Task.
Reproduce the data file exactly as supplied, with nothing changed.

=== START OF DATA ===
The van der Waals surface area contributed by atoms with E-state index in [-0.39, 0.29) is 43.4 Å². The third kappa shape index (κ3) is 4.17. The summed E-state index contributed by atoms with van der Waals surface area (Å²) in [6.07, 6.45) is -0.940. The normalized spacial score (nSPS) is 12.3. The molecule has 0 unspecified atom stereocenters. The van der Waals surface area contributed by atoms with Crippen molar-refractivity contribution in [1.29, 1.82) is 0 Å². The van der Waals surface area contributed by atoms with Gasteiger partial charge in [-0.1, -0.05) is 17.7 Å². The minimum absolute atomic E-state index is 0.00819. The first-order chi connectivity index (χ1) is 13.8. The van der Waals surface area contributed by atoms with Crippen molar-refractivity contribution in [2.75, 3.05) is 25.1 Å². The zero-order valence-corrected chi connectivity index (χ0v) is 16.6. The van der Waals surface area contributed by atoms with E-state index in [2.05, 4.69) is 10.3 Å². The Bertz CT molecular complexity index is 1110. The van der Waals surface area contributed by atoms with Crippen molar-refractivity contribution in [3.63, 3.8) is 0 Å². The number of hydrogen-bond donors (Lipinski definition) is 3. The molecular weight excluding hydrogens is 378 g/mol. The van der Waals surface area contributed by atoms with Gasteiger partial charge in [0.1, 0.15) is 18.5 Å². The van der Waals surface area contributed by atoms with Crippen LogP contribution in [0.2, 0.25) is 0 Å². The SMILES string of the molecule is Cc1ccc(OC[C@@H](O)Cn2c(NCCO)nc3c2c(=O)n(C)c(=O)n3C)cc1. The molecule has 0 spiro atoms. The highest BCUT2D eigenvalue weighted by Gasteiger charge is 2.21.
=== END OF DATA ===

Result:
The van der Waals surface area contributed by atoms with E-state index in [-0.39, 0.29) is 43.4 Å². The third kappa shape index (κ3) is 4.17. The summed E-state index contributed by atoms with van der Waals surface area (Å²) in [6.07, 6.45) is -0.940. The normalized spacial score (nSPS) is 12.3. The molecule has 0 unspecified atom stereocenters. The van der Waals surface area contributed by atoms with Crippen molar-refractivity contribution in [1.29, 1.82) is 0 Å². The van der Waals surface area contributed by atoms with Gasteiger partial charge in [-0.1, -0.05) is 17.7 Å². The minimum absolute atomic E-state index is 0.00819. The first-order chi connectivity index (χ1) is 13.8. The van der Waals surface area contributed by atoms with Crippen molar-refractivity contribution in [2.75, 3.05) is 25.1 Å². The zero-order valence-corrected chi connectivity index (χ0v) is 16.6. The van der Waals surface area contributed by atoms with E-state index in [2.05, 4.69) is 10.3 Å². The Bertz CT molecular complexity index is 1110. The van der Waals surface area contributed by atoms with Crippen molar-refractivity contribution in [3.63, 3.8) is 0 Å². The number of hydrogen-bond donors (Lipinski definition) is 3. The molecular weight excluding hydrogens is 378 g/mol. The van der Waals surface area contributed by atoms with Gasteiger partial charge in [0.1, 0.15) is 18.5 Å². The van der Waals surface area contributed by atoms with Crippen LogP contribution in [0.2, 0.25) is 0 Å². The SMILES string of the molecule is Cc1ccc(OC[C@@H](O)Cn2c(NCCO)nc3c2c(=O)n(C)c(=O)n3C)cc1. The molecule has 0 spiro atoms. The highest BCUT2D eigenvalue weighted by Gasteiger charge is 2.21.